In Canada: Filipino Professionals end up in low-paying jobs

Why is it that despite having high levels of education among Filipino immigrants, most of them end up in lower-paying jobs, resulting

In Canada: Filipino Professionals end up in low-paying jobs

In Canada: Filipino Professionals end up in low-paying jobs

in an average income lower than that of most Canadian immigrants?

“The systemic non-recognition of Philippine-earned education and experience is the main cause of this high education – low income discrepancy,” Edwin C. Mercurio, chairperson of the Community Alliance for Social Justice (CASJ) told the Ontario Legislature Committee hearing recommendations on Bill 124: An Act to provide fair registration practices in Ontario’s regulated professions.

Speaking to Members of the Ontario Parliament (MPPs) on the third day of the hearings, Mercurio said: “Philippine-trained professionals criticized Canada’s immigration policy and practice of bringing the best and brightest immigrants from the Philippines and other countries through the strict point system. Majority of these immigrants,” he pointed out, “are not absorbed in jobs commensurate to their education and training. These immigrants, he said, end up as a source of high quality cheap labour in Canada.”

Mercurio was joined by panel members Pura Velasco, former CASJ chairperson; and Flor Dandal, CASJ vice chair and director of the
Kababayan Community Centre in presenting systemic barriers faced by Philippine-trained professionals in the access to trades and professions.

CASJ panel members said the recognition of internationally-educated professionals is a vitally important issue to the Community Alliance for Social Justice (CASJ), a coalition of more than 27 Filipino community and other social organizations in Toronto. The Philippines represents one of Canada’s most important sources for immigrations – ranking third in 1990s, after China and India. Based on the 2001 census, just over 223,000 immigrants in Canada identified themselves as Filipinos and around 10,000 new arrivals have been added to this number every year since then. Between 2001 and 2005, 67,000 Filipinos arrived in Canada, making the total of 290,000 Filipinos.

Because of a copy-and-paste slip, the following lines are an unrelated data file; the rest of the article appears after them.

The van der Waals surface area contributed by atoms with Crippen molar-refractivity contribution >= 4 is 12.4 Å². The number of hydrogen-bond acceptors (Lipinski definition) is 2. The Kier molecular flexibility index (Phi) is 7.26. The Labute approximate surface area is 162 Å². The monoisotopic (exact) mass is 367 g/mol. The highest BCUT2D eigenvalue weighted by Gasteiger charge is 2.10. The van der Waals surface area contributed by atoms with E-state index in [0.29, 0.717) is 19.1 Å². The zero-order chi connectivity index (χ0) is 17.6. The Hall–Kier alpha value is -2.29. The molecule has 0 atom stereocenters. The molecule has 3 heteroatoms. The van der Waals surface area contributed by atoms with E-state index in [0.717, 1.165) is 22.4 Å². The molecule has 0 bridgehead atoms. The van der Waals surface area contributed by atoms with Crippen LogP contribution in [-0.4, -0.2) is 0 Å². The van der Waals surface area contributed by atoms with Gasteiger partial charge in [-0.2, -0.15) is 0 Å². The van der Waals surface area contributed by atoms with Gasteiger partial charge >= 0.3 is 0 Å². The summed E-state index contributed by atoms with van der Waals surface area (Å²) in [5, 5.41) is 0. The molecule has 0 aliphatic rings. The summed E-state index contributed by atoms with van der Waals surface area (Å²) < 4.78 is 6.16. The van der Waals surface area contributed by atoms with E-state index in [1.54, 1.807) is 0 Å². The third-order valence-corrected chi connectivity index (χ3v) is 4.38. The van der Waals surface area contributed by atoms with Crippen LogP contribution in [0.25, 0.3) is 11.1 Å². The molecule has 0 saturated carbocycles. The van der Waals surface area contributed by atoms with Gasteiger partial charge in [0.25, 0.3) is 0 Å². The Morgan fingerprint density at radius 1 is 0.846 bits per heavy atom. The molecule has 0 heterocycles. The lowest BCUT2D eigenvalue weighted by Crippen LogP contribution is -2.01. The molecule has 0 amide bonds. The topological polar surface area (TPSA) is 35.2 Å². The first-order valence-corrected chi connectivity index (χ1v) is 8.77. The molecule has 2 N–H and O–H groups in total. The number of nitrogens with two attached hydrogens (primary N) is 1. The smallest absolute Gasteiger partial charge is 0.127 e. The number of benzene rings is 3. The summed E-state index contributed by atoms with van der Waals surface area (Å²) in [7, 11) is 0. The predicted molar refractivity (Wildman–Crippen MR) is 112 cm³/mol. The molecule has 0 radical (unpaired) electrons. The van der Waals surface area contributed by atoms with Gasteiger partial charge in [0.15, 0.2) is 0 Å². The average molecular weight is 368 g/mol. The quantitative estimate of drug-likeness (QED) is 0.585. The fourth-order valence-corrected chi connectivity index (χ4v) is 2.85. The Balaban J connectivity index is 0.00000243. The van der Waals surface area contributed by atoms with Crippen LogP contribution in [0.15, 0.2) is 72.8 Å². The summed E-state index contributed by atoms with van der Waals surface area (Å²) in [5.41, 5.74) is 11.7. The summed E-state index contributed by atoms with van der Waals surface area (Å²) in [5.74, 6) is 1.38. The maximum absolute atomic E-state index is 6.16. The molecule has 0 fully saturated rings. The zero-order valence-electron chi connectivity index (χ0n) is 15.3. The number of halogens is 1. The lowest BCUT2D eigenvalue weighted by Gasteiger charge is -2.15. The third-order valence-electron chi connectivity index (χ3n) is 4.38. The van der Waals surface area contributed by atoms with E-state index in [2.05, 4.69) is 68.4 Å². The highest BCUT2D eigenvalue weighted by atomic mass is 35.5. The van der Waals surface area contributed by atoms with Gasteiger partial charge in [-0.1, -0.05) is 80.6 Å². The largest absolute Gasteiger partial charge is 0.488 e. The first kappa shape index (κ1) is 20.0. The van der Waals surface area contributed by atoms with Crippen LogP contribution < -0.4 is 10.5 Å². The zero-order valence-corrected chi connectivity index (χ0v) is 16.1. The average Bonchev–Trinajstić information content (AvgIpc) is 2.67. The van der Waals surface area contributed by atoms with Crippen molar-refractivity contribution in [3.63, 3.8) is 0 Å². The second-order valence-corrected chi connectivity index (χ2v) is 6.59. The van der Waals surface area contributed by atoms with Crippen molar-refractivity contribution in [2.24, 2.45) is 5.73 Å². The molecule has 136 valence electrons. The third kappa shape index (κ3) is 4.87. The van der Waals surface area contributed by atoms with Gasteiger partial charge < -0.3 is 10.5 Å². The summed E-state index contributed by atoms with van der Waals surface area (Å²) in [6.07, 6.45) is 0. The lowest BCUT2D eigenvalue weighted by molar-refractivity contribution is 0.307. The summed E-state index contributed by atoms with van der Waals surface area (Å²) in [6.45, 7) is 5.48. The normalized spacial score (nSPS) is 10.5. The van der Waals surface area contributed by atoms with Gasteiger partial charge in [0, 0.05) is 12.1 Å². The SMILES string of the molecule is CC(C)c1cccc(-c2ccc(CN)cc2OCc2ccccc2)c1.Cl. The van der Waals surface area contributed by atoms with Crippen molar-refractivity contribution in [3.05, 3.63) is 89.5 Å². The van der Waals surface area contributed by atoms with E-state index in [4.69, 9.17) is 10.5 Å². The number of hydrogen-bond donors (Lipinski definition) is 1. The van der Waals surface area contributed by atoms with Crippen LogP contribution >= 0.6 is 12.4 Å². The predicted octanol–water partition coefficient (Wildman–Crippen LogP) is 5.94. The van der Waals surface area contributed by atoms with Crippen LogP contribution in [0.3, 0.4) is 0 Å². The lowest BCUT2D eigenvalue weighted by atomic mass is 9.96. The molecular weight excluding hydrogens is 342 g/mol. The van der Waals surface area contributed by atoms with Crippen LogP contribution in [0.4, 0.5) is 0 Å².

Highly educated

“As a group,” the CASJ chair said, “Filipinos are highly educated. In 2001 almost 57 percent of Filipino immigrants in Toronto had some university-level education. This compared with 33 per cent for all immigrant groups, and just under 35 per cent for residents. Moreover, most Filipinos arrive with a strong command of English and a familiarity with North American institutions. Despite these high levels of human capital, the average wage levels for Filipino men and women are substantially below a variety of comparison groups. Statistical analyses have shown that Filipinos have among the highest levels of occupational segmentation of any immigrant groups (Hiebert, 1999; Kelly, 2005). The non-recognition of their foreign-earned credentials, institutionalized de-skilling, de-professionalization and institutional obstacles to practicing their licensed professions in Canada have caused economic marginalization to Filipino-Canadians, specially, to new arrivals.”

The access to trades and professions is one of the major issues the CASJ is very much concerned and organizationally involved in.

A recent survey conducted by the CASJ in collaboration with Dr. Philip Kelly of York University, explains the de-professionalization, de-skilling and occupational segmentation experienced by many Filipino immigrants in Canada, which to a large part explains this high education-low income discrepancy.

Government statistics for 2001 indicate that 57 percent of Filipino immigrants in Toronto had some university-level education, compared with 35 percent for all Canadians, the study notes.

In few sectors

Yet, Filipinos are concentrated in a few sectors and in lower occupational niches, where on average Filipinos earn less than what visible minority immigrants earn as a whole.

The study, titled “The De-professionalized Filipino: Explaining Subordinate Labour Market Roles in Toronto,” co-authored by Mila Astorga-Garcia and Dr. Philip Kelly explores the causes of such de-professionalization in the Filipino community, using the survey and focus group methods.

Garcia is research advisor of the CASJ, and research analyst with the City of Toronto’s Social Development Division. Kelly is a professor at the Department of Geography, York University.

The main cause identified in the survey and focus groups was the systemic non-recognition of Philippine-earned education and experience. As a result of this systemic barrier, Filipinos are forced to take on survival jobs to support themselves and their families and to meet financial obligations such as debts incurred due to the high cost of immigration. Survival jobs provide no surplus to finance tuition or professional upgrading.

In the survey, 53 percent of the respondents cited non-recognition of credentials and professionals’ licenses as a factor preventing them from practicing their profession. Seventy-eight percent of the survey respondents were college graduates. Eighty percent of live-in caregiver program (LCP) participants in the survey had college degrees. Thirty-five percent of survey respondents said they would consider leaving Ontario in order to practice their professions elsewhere.